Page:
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MEACHER TO REVIEW ENVIRONMENT AGENCY'S LEGISLATION

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Environment minister Michael Meacher is to review how the Environment Agency could take a more integrated approach ...
Environment minister Michael Meacher is to review how the Environment Agency could take a more integrated approach to environmental protection. The review will focus on:

- the mechanisms which the Agency operates - for example, a single site permit which covered the consents needed under all regulatory regimes could be simpler for industry and the Agency than the present arrangements; and

- simplification of control regimes - an example could be to rationalise the controls over radioactive and other major industrial processes, given that the two are already similar.

Set up two years ago, the Environment Agency brought together the functions of its predecessors into a single body. The review will also address legislation affecting the Scottish Environment Protection Agency.

Mr Meacher said:

'The review will focus on the regulatory mechanisms which the Agencies operate, and on regulatory regimes which currently operate on a similar basis but under different legislation. The aim is to identify any significant obstacles which hinder them from taking a holistic approach to safeguarding the environment. The results should improve environmental protection and simplify regulation.'

NOTES

In Answer to a written Parliamentary Question from John Hutton, MP, (Barrow and Furness), Mr Meacher said:

'I am today setting in hand a review, jointly with the Secretary of State for Scotland, the Secretary of State for Wales and the Minister of Agriculture, Fisheries and Food. It will examine the legislation relating to the Environment Agency in England and Wales and the Scottish Environment Protection Agency, with a view to identifying any barriers preventing the Agencies from taking an integrated approach to the environment.

'The Royal Commission on Environmental Pollution recommended in its nineteenth report (Cm 3165) that such a review should be carried out within three years of the Agencies' taking up their functions, in April 1996.

'The terms of reference of the review are:

To investigate the possible rationalisation of the regulatory mechanisms which the Environment Agency and the Scottish Environment Protection Agency operate, and the opportunities for integrating regulatory regimes which currently operate on a similar basis but under different legislation, so as:

to identify any significant barriers to integration within each of the Agencies, whose removal would improve the quality of regulation by producing worthwhile improvements in environmental, customer service and business efficiency,

to establish whether such barriers could be overcome by administrative means or management action by the Agencies;

and

insofar as this is not the case, to recommend legislative changes to enable them to be removed.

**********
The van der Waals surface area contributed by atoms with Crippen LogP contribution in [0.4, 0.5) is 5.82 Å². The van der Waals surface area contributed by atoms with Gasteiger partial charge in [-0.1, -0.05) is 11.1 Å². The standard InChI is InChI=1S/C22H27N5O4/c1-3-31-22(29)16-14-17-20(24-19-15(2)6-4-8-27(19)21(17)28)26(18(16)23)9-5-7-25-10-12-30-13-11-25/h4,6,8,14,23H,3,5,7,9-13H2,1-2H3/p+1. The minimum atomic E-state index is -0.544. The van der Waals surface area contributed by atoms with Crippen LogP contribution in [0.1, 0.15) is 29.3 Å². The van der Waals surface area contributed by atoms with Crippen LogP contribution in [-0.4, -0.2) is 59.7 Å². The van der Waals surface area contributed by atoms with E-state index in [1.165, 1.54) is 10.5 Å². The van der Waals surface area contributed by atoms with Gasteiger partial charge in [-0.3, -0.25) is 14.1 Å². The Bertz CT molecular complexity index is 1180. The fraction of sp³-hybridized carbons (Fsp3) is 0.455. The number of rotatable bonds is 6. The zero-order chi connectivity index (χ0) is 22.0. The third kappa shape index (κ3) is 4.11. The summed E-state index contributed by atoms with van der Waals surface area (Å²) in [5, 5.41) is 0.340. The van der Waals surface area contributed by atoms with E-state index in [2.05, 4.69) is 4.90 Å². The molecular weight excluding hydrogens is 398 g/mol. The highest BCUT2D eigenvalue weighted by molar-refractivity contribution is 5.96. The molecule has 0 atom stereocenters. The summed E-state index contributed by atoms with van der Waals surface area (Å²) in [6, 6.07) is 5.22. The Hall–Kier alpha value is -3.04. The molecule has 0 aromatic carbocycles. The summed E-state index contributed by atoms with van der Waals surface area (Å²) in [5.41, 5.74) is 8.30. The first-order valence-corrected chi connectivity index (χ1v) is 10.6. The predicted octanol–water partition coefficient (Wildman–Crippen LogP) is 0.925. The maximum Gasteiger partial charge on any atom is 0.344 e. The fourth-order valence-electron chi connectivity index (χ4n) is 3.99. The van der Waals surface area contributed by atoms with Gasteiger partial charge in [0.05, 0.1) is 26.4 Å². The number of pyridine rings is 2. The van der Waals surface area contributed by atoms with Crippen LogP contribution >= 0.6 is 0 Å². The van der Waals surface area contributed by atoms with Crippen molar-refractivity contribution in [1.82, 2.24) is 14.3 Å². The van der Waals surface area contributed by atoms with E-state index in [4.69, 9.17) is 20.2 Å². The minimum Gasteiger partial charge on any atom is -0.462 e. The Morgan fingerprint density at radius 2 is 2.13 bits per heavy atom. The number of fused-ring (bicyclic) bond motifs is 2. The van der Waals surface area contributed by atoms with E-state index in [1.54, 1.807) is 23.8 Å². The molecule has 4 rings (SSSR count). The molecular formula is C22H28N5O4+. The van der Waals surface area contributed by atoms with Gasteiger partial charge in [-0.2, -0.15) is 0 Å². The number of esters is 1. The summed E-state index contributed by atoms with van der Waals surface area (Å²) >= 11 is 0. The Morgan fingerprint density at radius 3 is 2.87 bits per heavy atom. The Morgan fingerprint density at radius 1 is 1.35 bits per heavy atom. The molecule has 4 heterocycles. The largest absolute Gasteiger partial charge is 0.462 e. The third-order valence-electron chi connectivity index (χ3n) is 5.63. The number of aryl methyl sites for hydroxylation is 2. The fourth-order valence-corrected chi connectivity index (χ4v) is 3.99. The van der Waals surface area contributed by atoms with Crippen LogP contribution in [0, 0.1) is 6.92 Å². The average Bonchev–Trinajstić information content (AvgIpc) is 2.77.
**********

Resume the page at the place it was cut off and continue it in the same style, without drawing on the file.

'The review is not intended to consider the integration of the philosophical approaches underlying the different regulatory regimes, which are often bound up with European Union legislation. Nor is the review considering integration of the Agencies themselves.

'The review will be carried out by the relevant Government Departments and the Agencies. Interested bodies will be invited to contribute their views at an early stage. We envisage that the review will take about a year to complete.

'Any legislative changes in England and Wales arising out of the review would be considered by Parliament. Since the results of the review will be submitted around the time of the establishment of the Scottish Parliament, it would fall to Scottish Ministers to consider whether to put corresponding proposals to the Scottish Parliament.'

The Environment Agency and the Scottish Environment Protection Agency regulate the major pollution risks to air, water and land.

Their creation was intended to provide a more integrated approach to environmental protection and enhancement. In April 1996 they took over the functions of the National Rivers Authority, Her Majesty's Inspectorate of Pollution and local waste regulation authorities in England and Wales and of corresponding bodies in Scotland. The Agencies have full powers to implement the control regimes they inherited, but the environmental legislation in each of the spheres where their predecessors operated remains distinct.

The review will focus on integration of the mechanisms which the Agencies operate, and integration of similar control regimes. It is not intended to consider the integration of the philosophical approaches underlying the different regulatory regimes, which raises more fundamental issues. These are currently being considered by the Royal Commission on Environmental Pollution in its study on environmental standards, are often bound up with European Union legislation, and require a longer timescale for consideration. The Environment Agency's flood defence functions are included within the scope of the review. The special arrangements for flood defence

funding and committees will not be affected.

As the focus of the review is to reinforce integration within the EA and SEPA, it will not examine bids for new powers, or the effectiveness of detailed legislative provisions in specific policy areas. Such issues can be considered separately on their own merits, and the outcome taken into account in the review if necessary.

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